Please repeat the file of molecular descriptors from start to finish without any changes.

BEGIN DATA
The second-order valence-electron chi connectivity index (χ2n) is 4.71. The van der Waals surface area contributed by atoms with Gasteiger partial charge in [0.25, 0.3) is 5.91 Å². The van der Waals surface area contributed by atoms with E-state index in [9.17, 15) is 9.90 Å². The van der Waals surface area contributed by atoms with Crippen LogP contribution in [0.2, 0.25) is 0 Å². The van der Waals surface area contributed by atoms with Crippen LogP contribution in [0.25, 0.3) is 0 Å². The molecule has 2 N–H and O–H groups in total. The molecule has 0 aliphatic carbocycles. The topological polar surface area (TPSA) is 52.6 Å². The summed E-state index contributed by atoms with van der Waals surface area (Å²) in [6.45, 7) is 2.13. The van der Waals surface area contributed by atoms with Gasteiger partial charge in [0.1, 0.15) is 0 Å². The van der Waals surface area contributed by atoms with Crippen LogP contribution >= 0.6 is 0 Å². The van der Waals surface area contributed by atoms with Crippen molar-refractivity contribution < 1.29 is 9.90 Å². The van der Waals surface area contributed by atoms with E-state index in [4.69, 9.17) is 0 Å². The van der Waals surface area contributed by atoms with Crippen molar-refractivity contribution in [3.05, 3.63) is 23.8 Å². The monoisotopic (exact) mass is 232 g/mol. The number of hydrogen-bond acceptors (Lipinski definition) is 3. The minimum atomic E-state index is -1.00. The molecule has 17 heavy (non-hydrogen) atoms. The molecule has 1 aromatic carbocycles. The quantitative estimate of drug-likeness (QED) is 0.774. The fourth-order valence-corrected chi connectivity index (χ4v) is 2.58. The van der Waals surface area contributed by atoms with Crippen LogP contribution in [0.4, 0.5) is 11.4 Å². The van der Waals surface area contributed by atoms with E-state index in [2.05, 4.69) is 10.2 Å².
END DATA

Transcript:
The second-order valence-electron chi connectivity index (χ2n) is 4.71. The van der Waals surface area contributed by atoms with Gasteiger partial charge in [0.25, 0.3) is 5.91 Å². The van der Waals surface area contributed by atoms with E-state index in [9.17, 15) is 9.90 Å². The van der Waals surface area contributed by atoms with Crippen LogP contribution in [0.2, 0.25) is 0 Å². The van der Waals surface area contributed by atoms with Crippen LogP contribution in [0.25, 0.3) is 0 Å². The molecule has 2 N–H and O–H groups in total. The molecule has 0 aliphatic carbocycles. The topological polar surface area (TPSA) is 52.6 Å². The summed E-state index contributed by atoms with van der Waals surface area (Å²) in [6.45, 7) is 2.13. The van der Waals surface area contributed by atoms with Gasteiger partial charge in [0.1, 0.15) is 0 Å². The van der Waals surface area contributed by atoms with Crippen LogP contribution >= 0.6 is 0 Å². The van der Waals surface area contributed by atoms with Crippen molar-refractivity contribution < 1.29 is 9.90 Å². The van der Waals surface area contributed by atoms with E-state index in [4.69, 9.17) is 0 Å². The van der Waals surface area contributed by atoms with Crippen molar-refractivity contribution in [3.05, 3.63) is 23.8 Å². The monoisotopic (exact) mass is 232 g/mol. The number of hydrogen-bond acceptors (Lipinski definition) is 3. The minimum atomic E-state index is -1.00. The molecule has 17 heavy (non-hydrogen) atoms. The molecule has 1 aromatic carbocycles. The quantitative estimate of drug-likeness (QED) is 0.774. The fourth-order valence-corrected chi connectivity index (χ4v) is 2.58. The van der Waals surface area contributed by atoms with Crippen LogP contribution in [0.4, 0.5) is 11.4 Å². The van der Waals surface area contributed by atoms with E-state index in [2.05, 4.69) is 10.2 Å².